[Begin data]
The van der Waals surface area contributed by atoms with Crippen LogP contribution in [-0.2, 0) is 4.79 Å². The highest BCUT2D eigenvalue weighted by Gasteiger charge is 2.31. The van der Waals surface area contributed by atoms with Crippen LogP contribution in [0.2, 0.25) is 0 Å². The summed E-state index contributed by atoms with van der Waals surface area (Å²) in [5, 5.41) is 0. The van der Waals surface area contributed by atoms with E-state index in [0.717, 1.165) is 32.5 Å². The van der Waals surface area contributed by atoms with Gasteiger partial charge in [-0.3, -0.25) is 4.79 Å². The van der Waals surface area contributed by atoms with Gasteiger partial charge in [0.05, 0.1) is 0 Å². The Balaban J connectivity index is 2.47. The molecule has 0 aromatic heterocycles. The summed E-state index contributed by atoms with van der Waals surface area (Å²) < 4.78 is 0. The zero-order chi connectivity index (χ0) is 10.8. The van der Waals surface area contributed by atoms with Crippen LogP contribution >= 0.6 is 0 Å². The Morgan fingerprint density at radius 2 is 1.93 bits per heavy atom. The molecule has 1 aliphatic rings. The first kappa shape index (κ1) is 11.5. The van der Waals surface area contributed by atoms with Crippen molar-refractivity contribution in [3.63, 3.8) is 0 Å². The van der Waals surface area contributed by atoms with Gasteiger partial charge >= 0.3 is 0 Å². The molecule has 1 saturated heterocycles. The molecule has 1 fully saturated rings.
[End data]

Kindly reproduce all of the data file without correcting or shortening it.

The van der Waals surface area contributed by atoms with Crippen LogP contribution in [-0.2, 0) is 4.79 Å². The highest BCUT2D eigenvalue weighted by Gasteiger charge is 2.31. The van der Waals surface area contributed by atoms with Crippen LogP contribution in [0.2, 0.25) is 0 Å². The summed E-state index contributed by atoms with van der Waals surface area (Å²) in [5, 5.41) is 0. The van der Waals surface area contributed by atoms with E-state index in [0.717, 1.165) is 32.5 Å². The van der Waals surface area contributed by atoms with Gasteiger partial charge in [-0.3, -0.25) is 4.79 Å². The van der Waals surface area contributed by atoms with Gasteiger partial charge in [0.05, 0.1) is 0 Å². The Balaban J connectivity index is 2.47. The molecule has 0 aromatic heterocycles. The summed E-state index contributed by atoms with van der Waals surface area (Å²) < 4.78 is 0. The zero-order chi connectivity index (χ0) is 10.8. The van der Waals surface area contributed by atoms with Crippen LogP contribution >= 0.6 is 0 Å². The Morgan fingerprint density at radius 2 is 1.93 bits per heavy atom. The molecule has 1 aliphatic rings. The first kappa shape index (κ1) is 11.5. The van der Waals surface area contributed by atoms with Crippen molar-refractivity contribution in [3.63, 3.8) is 0 Å². The van der Waals surface area contributed by atoms with Gasteiger partial charge >= 0.3 is 0 Å². The molecule has 1 saturated heterocycles. The molecule has 1 fully saturated rings.